Kissing Doesn’t Kill: Greed and Indifference Do


According to Oxford Languages, the term pluralism is “a condition or system in which two or more states, groups, principles, sources of authority, etc., coexist.” In the past twenty years, a concept that this reminds me of this term is the neverending fight for LGBTQ+ rights within the United States, and also the conflicting issues that some in the Church always seem to bring up. In the article Pluralism and its Perils: Navigating the Tension between Gay Rights and Religious Expression, the article examines the doctrinal set of ideas of how courts resolve the tension between the two — gay rights and religion and “the principles of pluralism that are at stake” (Hunter). Aside from those who still argue religious reasoning, there has been a greater increase in the coexistence of those in the LGBTQ+ community and those who are not. 

In 1980, the term “queer art” was re-appropriated when it was seized back from oppressors to become the powerful term that describes the experiences of those in the LGBTQ+ communities (The Art Story). In this post, we look at a bus poster that was titled Kissing Doesn’t Kill: Greed and Indifference Do. This design was created in 1989 by Gran Fury for Art Against AIDS/On the Road and Creative Time, Inc. The bus poster was created during a time when the AIDS epidemic was still in its earlier years, and biases about the syndrome were at a big-time high. During these years, AIDS was initially perceived as a ‘white gay disease,’ and it was assumed that it primarily affected white gay and bisexual men (San Francisco Gay Men’s Chorus).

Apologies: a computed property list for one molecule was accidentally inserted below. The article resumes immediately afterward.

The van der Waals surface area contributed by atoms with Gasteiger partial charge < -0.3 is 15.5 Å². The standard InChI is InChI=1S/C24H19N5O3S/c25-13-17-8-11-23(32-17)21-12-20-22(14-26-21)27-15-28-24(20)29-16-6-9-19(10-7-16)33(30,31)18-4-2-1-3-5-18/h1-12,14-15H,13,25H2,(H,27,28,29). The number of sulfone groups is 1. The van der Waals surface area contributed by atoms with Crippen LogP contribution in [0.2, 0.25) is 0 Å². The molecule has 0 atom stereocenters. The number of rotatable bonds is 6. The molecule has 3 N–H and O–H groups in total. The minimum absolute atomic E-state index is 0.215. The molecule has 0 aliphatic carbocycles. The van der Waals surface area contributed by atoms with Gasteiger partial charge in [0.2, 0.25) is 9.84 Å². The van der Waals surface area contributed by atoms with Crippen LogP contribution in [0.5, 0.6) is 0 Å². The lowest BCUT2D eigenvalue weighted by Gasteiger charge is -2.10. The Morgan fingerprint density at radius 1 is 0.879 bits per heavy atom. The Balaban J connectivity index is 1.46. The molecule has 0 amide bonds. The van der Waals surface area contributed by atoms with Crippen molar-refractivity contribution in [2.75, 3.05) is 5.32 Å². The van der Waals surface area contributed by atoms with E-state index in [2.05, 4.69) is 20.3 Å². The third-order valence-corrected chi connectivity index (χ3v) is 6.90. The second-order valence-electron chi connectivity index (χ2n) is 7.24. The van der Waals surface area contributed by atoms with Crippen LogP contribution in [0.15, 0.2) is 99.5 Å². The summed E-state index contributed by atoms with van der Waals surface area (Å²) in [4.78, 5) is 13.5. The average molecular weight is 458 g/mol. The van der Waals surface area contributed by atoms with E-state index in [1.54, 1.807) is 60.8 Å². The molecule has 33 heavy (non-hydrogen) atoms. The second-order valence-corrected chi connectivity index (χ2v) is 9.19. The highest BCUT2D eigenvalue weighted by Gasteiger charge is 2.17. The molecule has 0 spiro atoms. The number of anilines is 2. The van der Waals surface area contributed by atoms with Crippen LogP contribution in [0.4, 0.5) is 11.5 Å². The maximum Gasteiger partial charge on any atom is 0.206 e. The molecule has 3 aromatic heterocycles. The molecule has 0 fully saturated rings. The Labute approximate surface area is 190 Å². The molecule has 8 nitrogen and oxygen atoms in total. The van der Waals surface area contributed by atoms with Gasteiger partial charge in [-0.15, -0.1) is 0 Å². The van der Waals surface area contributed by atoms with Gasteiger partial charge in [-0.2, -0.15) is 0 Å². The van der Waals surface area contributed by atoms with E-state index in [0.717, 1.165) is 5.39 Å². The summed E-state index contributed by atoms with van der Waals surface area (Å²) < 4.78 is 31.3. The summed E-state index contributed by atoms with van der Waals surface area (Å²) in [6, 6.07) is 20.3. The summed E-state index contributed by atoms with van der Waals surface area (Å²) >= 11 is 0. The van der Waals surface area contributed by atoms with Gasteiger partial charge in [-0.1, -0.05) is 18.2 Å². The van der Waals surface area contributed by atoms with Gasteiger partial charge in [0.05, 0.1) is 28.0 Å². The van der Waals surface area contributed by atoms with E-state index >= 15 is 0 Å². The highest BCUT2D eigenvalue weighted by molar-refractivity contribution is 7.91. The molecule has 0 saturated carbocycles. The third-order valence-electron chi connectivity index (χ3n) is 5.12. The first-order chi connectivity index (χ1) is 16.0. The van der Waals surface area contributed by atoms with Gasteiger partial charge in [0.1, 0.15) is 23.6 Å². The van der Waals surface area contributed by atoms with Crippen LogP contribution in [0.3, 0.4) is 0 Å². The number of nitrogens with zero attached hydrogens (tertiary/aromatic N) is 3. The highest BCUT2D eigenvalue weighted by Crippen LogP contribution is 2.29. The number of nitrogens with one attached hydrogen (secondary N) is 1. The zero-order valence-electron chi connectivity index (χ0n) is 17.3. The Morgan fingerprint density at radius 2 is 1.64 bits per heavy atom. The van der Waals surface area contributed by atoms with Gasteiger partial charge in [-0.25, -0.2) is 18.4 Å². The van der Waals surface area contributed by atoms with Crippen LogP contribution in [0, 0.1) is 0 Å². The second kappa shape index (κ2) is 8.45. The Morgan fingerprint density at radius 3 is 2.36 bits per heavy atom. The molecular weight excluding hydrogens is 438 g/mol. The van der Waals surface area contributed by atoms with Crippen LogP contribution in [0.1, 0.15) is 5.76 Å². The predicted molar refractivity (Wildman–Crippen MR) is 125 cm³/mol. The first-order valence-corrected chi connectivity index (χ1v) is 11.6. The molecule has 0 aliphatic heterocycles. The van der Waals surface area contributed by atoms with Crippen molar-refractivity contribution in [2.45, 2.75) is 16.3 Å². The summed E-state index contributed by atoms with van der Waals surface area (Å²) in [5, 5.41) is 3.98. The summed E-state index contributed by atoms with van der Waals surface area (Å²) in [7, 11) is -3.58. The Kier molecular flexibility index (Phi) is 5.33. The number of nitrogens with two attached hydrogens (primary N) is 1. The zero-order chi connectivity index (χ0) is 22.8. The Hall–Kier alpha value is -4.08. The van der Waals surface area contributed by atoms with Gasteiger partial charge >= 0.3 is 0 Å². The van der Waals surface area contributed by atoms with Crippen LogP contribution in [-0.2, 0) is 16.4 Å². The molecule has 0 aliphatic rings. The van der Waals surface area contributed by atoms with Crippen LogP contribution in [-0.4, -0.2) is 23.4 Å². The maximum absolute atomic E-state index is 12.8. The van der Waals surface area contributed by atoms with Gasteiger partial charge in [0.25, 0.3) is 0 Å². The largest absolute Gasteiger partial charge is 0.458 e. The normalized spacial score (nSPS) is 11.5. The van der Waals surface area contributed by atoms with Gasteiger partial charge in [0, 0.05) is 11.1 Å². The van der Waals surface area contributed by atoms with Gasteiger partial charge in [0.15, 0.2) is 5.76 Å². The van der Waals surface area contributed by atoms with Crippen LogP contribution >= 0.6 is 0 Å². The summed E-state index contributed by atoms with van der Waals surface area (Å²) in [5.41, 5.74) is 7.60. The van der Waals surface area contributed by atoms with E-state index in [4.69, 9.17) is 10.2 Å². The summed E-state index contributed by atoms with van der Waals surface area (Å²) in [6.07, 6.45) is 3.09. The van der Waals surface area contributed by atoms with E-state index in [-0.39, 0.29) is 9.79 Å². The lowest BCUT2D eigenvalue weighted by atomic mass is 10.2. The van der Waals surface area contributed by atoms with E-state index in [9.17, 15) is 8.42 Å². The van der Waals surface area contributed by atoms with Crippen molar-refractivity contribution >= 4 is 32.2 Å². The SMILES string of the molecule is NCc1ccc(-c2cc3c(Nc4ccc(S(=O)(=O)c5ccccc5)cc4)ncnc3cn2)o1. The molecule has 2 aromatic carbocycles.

This poster portrays three different couples, a heterosexual couple and two homosexual couples, one being two males and one two females. The text represents the idea that AIDS is not the ‘wicked witch of the west’ it was considered to be, but instead, an immune disorder to be studied and better learned. The text is also meant to target those who are discriminatory towards the specific type of person they assume to have AIDS. This poster is important to graphic design as it shows a type of work that can be controversial to some but delivers an important message with few words.



Bunyan, A. D. M. (2023, August 9). Flamboyant homosexual. Art Blart _ art and cultural memory archive. 

Hunter, N. D. (2015). Pluralism and its Perils: Navigating the Tension between Gay Rights and Religious Expression. Georgetown Law - The Scholary Commons. 

Oxford languages and google - english. Oxford Languages. (n.d.). 

Queer Art Movement Overview. The Art Story. (n.d.). 

User, G. (2023, November 18). AIDS crisis 1980s: A timeline of the aids in the 80s: SFGMC. San Francisco Gay Men’s Chorus.,white%20gay%20and%20bisexual%20men. 


Gran Fury's Poster Against AIDS
Gran Fury's Poster Against AIDS